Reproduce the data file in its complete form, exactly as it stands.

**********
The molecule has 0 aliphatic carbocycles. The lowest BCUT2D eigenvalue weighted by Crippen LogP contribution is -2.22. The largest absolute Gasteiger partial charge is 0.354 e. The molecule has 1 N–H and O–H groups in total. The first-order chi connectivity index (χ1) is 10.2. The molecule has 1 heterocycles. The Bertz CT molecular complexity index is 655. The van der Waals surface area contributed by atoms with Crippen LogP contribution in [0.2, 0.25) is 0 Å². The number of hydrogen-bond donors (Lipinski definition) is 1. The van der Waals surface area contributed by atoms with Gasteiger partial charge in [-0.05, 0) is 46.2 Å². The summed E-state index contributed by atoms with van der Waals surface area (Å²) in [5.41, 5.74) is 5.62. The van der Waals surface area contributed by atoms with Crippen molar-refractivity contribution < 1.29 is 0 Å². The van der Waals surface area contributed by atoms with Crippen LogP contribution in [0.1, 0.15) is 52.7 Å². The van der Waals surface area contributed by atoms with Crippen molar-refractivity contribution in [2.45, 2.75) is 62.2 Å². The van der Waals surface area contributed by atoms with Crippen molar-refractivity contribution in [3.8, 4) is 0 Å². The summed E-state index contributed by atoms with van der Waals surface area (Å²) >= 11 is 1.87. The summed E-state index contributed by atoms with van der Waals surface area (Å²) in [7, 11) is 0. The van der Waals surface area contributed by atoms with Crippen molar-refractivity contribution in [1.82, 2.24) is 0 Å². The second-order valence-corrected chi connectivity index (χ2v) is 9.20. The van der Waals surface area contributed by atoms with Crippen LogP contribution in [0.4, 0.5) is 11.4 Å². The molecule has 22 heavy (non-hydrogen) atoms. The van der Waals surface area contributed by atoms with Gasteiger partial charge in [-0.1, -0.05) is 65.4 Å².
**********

The molecule has 0 aliphatic carbocycles. The lowest BCUT2D eigenvalue weighted by Crippen LogP contribution is -2.22. The largest absolute Gasteiger partial charge is 0.354 e. The molecule has 1 N–H and O–H groups in total. The first-order chi connectivity index (χ1) is 10.2. The molecule has 1 heterocycles. The Bertz CT molecular complexity index is 655. The van der Waals surface area contributed by atoms with Crippen LogP contribution in [0.2, 0.25) is 0 Å². The number of hydrogen-bond donors (Lipinski definition) is 1. The van der Waals surface area contributed by atoms with Gasteiger partial charge in [-0.05, 0) is 46.2 Å². The summed E-state index contributed by atoms with van der Waals surface area (Å²) in [5.41, 5.74) is 5.62. The van der Waals surface area contributed by atoms with Crippen molar-refractivity contribution < 1.29 is 0 Å². The van der Waals surface area contributed by atoms with Crippen LogP contribution in [0.1, 0.15) is 52.7 Å². The van der Waals surface area contributed by atoms with Crippen molar-refractivity contribution in [2.45, 2.75) is 62.2 Å². The van der Waals surface area contributed by atoms with Crippen molar-refractivity contribution in [3.8, 4) is 0 Å². The summed E-state index contributed by atoms with van der Waals surface area (Å²) >= 11 is 1.87. The summed E-state index contributed by atoms with van der Waals surface area (Å²) in [7, 11) is 0. The van der Waals surface area contributed by atoms with Crippen molar-refractivity contribution in [1.82, 2.24) is 0 Å². The second-order valence-corrected chi connectivity index (χ2v) is 9.20. The van der Waals surface area contributed by atoms with Crippen LogP contribution in [0.4, 0.5) is 11.4 Å². The molecule has 22 heavy (non-hydrogen) atoms. The van der Waals surface area contributed by atoms with Gasteiger partial charge in [-0.1, -0.05) is 65.4 Å².